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American Record Guide: (03/2020) 
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Reviewer: Bradley Lehman

Fantasia from Glenn Gould’s repertoire, along with several other fantasias having similar structure: slow melancholy counterpoint that gets filled up with increasingly frenzied divisions. He is terrific at holding these big pieces together.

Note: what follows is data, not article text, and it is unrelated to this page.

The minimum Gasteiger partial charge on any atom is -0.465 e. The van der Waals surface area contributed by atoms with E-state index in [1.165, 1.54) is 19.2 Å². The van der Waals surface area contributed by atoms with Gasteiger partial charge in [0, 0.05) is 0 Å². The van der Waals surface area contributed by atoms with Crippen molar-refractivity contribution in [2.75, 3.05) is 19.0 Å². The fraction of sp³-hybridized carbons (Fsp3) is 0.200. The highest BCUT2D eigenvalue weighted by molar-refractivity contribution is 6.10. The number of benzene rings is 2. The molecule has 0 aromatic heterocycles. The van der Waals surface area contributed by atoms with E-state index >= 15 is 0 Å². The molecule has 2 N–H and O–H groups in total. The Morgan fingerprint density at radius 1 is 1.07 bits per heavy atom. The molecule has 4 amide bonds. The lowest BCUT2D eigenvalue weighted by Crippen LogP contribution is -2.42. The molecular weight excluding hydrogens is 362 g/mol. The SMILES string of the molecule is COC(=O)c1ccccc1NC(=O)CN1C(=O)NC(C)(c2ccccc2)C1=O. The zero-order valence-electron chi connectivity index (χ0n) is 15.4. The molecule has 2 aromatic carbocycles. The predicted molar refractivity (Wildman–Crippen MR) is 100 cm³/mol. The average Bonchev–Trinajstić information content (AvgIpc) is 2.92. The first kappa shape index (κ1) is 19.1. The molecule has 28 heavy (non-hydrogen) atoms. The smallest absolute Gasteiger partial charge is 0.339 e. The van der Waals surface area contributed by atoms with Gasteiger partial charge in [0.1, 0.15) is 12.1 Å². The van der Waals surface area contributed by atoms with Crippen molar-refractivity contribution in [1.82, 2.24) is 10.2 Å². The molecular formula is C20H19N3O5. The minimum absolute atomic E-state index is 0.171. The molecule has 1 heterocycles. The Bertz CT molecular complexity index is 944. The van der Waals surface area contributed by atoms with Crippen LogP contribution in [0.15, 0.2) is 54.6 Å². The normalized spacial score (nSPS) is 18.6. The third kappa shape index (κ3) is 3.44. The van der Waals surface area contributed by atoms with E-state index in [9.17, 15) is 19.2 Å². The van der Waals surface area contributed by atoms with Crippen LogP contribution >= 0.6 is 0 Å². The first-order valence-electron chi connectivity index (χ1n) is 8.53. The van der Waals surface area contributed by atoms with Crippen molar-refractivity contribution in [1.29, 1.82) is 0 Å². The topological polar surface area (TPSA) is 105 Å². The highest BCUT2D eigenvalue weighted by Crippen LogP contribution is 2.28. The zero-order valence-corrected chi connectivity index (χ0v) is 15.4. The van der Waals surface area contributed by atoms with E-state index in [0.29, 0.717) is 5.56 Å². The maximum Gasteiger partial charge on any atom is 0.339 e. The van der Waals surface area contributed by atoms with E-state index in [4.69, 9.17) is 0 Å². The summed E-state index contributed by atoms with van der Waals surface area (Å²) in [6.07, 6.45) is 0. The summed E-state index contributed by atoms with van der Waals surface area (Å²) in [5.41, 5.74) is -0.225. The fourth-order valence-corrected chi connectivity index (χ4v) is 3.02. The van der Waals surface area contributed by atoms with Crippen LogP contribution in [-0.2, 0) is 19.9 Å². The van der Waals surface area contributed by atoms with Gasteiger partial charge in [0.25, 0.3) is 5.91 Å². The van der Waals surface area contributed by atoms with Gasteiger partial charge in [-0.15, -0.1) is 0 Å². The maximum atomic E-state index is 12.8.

In his booklet essay he makes it obvious that he doesn’t want to sound like a performing scholar, though he has done all his preparatory homework. To bring his own authenticity to the venture, he has lived in Amsterdam (the composer’s own city) for 30 years, and he wants to convey its life. He chides other keyboardists (not by  name) for being generally too severe with this composer. It seems to be a response to the 9CD set of Sweelinck’s keyboard music published by NM (S/O 2007). That boxed set was recorded in 1999-2001 by nine organists and six harpsichordists (almost all Dutch), but not including Egarr. I’ve listened to Egarr’s selected pieces as played by his colleagues in that set: accurate with the notes, but interpretively cautious and under-characteri-zed. To avoid this Dutch severity and make the music more sensuous, Egarr brings his usual interpretive virtues and quirks to bear. He employs super-legato “overholding” to smudge the notes together for more harpsichord resonance, and he freely bends the rhythms in slow tempos. He uses the academically proper old-style scale fingering, but not as an end in itself. (It wouldn’t be good enough merely to pronounce words correctly, but one must have something to say.) He deliberately de-synchronizes the plucking between the high and low notes, sometimes by a lot. This technique makes the contrapuntal lines sound independent. Many pieces have difficult parallel sixths in one hand, and Egarr handles these with supple finesse. Overall, his studied casualness sounds like relaxed play. He gives the last few notes of long runs extra weight and time, as if thinking about what to improvise next. All of this is like his compelling approach to William Byrd’s music (S/O 2018). I’ve compared this with the similar single-disc Sweelinck programs by Robert Woolley (Chandos, J/A 2009) and Glen Wilson (Naxos, S/O 2009). I also set up some blind randomized listening tests with two of Egarr’s representative pieces (Fantasia Crommatica and variations on Esce Mars), shuffling them amid recordings by five other harpsichordists. From all of that, Egarr emerges as easy to listen to and recommend. I like Woolley’s selection of pieces better, along with his rhythmic drive, but am glad to hear the music in Egarr’s manner. He does what he set out to do. He is a strong communicator who advocates well for these less familiar pieces from his adopted home town.


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